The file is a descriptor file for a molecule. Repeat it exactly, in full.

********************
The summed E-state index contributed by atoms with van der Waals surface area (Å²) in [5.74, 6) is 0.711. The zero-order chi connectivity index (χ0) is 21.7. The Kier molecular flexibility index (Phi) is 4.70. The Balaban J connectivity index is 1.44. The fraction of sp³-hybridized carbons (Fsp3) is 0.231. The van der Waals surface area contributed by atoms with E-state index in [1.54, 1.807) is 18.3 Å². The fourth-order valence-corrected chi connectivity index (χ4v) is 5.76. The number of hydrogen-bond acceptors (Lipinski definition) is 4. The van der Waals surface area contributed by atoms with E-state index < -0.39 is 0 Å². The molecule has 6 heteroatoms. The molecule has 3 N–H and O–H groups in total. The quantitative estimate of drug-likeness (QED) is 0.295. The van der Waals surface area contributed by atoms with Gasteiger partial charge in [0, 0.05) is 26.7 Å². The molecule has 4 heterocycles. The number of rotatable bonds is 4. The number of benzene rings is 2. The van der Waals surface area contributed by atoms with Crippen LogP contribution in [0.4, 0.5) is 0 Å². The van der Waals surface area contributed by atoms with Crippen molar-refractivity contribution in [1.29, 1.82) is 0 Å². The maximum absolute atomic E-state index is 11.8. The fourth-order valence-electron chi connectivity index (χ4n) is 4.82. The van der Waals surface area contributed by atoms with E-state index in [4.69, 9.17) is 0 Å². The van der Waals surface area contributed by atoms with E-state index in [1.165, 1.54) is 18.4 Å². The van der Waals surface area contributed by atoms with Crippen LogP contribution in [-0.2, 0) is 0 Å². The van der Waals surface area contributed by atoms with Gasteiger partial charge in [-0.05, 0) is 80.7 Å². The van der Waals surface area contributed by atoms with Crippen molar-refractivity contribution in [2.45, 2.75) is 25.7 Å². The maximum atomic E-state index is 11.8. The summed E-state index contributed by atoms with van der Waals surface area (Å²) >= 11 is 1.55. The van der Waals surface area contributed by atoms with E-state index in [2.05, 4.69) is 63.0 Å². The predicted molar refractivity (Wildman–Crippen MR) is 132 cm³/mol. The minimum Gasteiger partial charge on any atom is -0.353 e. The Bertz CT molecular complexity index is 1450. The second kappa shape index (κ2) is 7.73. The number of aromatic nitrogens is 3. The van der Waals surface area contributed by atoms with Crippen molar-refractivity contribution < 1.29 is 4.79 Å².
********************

The summed E-state index contributed by atoms with van der Waals surface area (Å²) in [5.74, 6) is 0.711. The zero-order chi connectivity index (χ0) is 21.7. The Kier molecular flexibility index (Phi) is 4.70. The Balaban J connectivity index is 1.44. The fraction of sp³-hybridized carbons (Fsp3) is 0.231. The van der Waals surface area contributed by atoms with E-state index in [1.54, 1.807) is 18.3 Å². The fourth-order valence-corrected chi connectivity index (χ4v) is 5.76. The number of hydrogen-bond acceptors (Lipinski definition) is 4. The van der Waals surface area contributed by atoms with E-state index < -0.39 is 0 Å². The molecule has 6 heteroatoms. The molecule has 3 N–H and O–H groups in total. The quantitative estimate of drug-likeness (QED) is 0.295. The van der Waals surface area contributed by atoms with Gasteiger partial charge in [0, 0.05) is 26.7 Å². The molecule has 4 heterocycles. The number of rotatable bonds is 4. The number of benzene rings is 2. The van der Waals surface area contributed by atoms with Crippen LogP contribution in [0.4, 0.5) is 0 Å². The van der Waals surface area contributed by atoms with Crippen molar-refractivity contribution in [1.29, 1.82) is 0 Å². The maximum absolute atomic E-state index is 11.8. The fourth-order valence-electron chi connectivity index (χ4n) is 4.82. The van der Waals surface area contributed by atoms with E-state index in [4.69, 9.17) is 0 Å². The van der Waals surface area contributed by atoms with E-state index in [1.165, 1.54) is 18.4 Å². The van der Waals surface area contributed by atoms with Crippen LogP contribution in [-0.2, 0) is 0 Å². The van der Waals surface area contributed by atoms with Gasteiger partial charge in [-0.05, 0) is 80.7 Å². The van der Waals surface area contributed by atoms with Crippen molar-refractivity contribution in [2.45, 2.75) is 25.7 Å². The maximum atomic E-state index is 11.8. The summed E-state index contributed by atoms with van der Waals surface area (Å²) >= 11 is 1.55. The van der Waals surface area contributed by atoms with E-state index in [2.05, 4.69) is 63.0 Å². The predicted molar refractivity (Wildman–Crippen MR) is 132 cm³/mol. The minimum Gasteiger partial charge on any atom is -0.353 e. The Bertz CT molecular complexity index is 1450. The second kappa shape index (κ2) is 7.73. The number of aromatic nitrogens is 3. The van der Waals surface area contributed by atoms with Crippen molar-refractivity contribution < 1.29 is 4.79 Å².